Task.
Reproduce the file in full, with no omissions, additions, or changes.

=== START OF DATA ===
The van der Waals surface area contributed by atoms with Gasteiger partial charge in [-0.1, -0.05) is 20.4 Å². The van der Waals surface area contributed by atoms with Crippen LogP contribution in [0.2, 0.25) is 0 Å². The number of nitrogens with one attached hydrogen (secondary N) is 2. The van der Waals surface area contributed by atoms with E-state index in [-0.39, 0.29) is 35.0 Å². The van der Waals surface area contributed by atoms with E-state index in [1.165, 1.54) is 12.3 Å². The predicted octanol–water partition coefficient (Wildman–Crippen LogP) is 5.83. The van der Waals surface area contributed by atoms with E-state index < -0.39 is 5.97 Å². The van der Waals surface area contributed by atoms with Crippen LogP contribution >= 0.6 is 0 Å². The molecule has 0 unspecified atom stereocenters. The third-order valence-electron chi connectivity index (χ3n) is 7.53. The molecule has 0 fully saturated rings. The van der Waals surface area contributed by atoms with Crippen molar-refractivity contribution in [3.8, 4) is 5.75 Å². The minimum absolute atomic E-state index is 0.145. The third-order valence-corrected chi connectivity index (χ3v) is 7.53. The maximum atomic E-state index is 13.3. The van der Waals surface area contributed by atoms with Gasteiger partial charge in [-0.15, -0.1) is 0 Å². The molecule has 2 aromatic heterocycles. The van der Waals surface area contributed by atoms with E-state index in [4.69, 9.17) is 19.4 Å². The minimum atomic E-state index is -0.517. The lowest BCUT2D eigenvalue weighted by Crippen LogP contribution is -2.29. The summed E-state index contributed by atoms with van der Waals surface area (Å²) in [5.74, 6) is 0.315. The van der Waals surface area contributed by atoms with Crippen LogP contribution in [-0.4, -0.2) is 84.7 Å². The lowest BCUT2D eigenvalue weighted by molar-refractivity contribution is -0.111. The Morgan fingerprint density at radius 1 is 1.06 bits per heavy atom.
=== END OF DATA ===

The van der Waals surface area contributed by atoms with Gasteiger partial charge in [-0.1, -0.05) is 20.4 Å². The van der Waals surface area contributed by atoms with Crippen LogP contribution in [0.2, 0.25) is 0 Å². The number of nitrogens with one attached hydrogen (secondary N) is 2. The van der Waals surface area contributed by atoms with E-state index in [-0.39, 0.29) is 35.0 Å². The van der Waals surface area contributed by atoms with E-state index in [1.165, 1.54) is 12.3 Å². The predicted octanol–water partition coefficient (Wildman–Crippen LogP) is 5.83. The van der Waals surface area contributed by atoms with E-state index < -0.39 is 5.97 Å². The van der Waals surface area contributed by atoms with Crippen LogP contribution >= 0.6 is 0 Å². The molecule has 0 unspecified atom stereocenters. The third-order valence-electron chi connectivity index (χ3n) is 7.53. The molecule has 0 fully saturated rings. The van der Waals surface area contributed by atoms with Crippen molar-refractivity contribution in [3.8, 4) is 5.75 Å². The minimum absolute atomic E-state index is 0.145. The third-order valence-corrected chi connectivity index (χ3v) is 7.53. The maximum atomic E-state index is 13.3. The van der Waals surface area contributed by atoms with Gasteiger partial charge in [-0.15, -0.1) is 0 Å². The molecule has 2 aromatic heterocycles. The van der Waals surface area contributed by atoms with E-state index in [4.69, 9.17) is 19.4 Å². The minimum atomic E-state index is -0.517. The lowest BCUT2D eigenvalue weighted by Crippen LogP contribution is -2.29. The summed E-state index contributed by atoms with van der Waals surface area (Å²) in [5.74, 6) is 0.315. The van der Waals surface area contributed by atoms with Crippen LogP contribution in [-0.4, -0.2) is 84.7 Å². The lowest BCUT2D eigenvalue weighted by molar-refractivity contribution is -0.111. The Morgan fingerprint density at radius 1 is 1.06 bits per heavy atom.